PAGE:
Lawyer, assistant lecturer of the National University of Public Service, Budapest. He studied law at Pázmány Péter Catholic University and philology at ELTE, Budapest and participated in the European Master of Law and Economics program at the University of Hamburg and IGIDR, Mumbai. In addition, he was studying European Law in Dundee, Scotland. Last year, he has also been provided with the opportunity to spend three months as a trainee at the Court of Justice of the European Union which has strengthened his abilities to advocate multilevel constitutionalism and has strongly contributed to his PhD work that analysis the application of the concept of ‘constitutional identity’ within the EU from both national and supranational perspectives.
Period of affiliation:
2020 - 2021
National University of Public Service, Budapest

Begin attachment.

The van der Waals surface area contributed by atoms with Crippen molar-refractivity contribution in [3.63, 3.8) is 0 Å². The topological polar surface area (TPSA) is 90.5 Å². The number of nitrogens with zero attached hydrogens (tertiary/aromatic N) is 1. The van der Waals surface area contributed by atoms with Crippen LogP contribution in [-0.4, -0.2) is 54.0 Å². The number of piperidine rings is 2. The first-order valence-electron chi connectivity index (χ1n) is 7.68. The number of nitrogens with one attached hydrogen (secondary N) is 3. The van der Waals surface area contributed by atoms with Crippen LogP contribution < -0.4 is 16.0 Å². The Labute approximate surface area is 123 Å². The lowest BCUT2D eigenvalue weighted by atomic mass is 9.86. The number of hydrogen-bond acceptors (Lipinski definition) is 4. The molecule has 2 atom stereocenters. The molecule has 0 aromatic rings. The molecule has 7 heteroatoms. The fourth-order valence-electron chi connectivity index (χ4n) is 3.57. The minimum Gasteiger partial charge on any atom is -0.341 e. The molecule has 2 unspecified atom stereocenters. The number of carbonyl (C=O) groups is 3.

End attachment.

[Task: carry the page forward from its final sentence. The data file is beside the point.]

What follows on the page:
A political resolution adopted by the Hungarian Parliament in 2020 April declared that the Fundamental Law of Hungary started a new era and terminated the so-called ’post-communist’ period of the country. This earlier period can be labelled as the era of liberal constitutionalism or that of the Rawlsian neutral state or that of ’legal classicism’. The first characteristic of this period was the primacy of the law and the judicalisation of the politics where the judicial bodies – and most importantly the Constitutional Court – played a significant role. Secondly, the mimetics of the ’good practices’ and institutional solutions of the Western legal cultures has to be mentioned. Accordingly, the main source of political legitimacy was thought to be the integration to the West while the main political enemy was an internal one: the former communist heritage was to be overcome. This process was to be done by way of modernising the legal system, based on the rule of law. After 2010, however, the era of legal classicism seems to be followed by a romantic spirit. A new paradigm has risen within the public sphere: the primacy of the politics that aims to constrain the previously dominant judicial actors in the name of popular will. Clear normative traces of the new tendency are the repeal of the former case law of the Constitutional Court and the instrumental usage of law and constitution amendments that lead to the politicization of law. Parallel to these, a strong constitutional identity-based discourse has appeared that aims to protect Hungary as a nation state within the European integration. In addition, this process is surrounded by a significant discourse on the criticism of juristocracy and elitism that seems to be a suitable narrative also for the criticism of the European integration that is in itself a legal construction of the Member States’ elites. Accordingly, European integration gained negative connotations as becoming a new external threat capable of endangering the survival of the nation and its real values, while the main source of political legitimation shifted from the Western liberal model to the revival of the nation and the idea of the historic constitution. Based on these observations, my goal is to study the main legal discourses accompanying this paradigmatic change and its evolution through the series of constitutional amendments.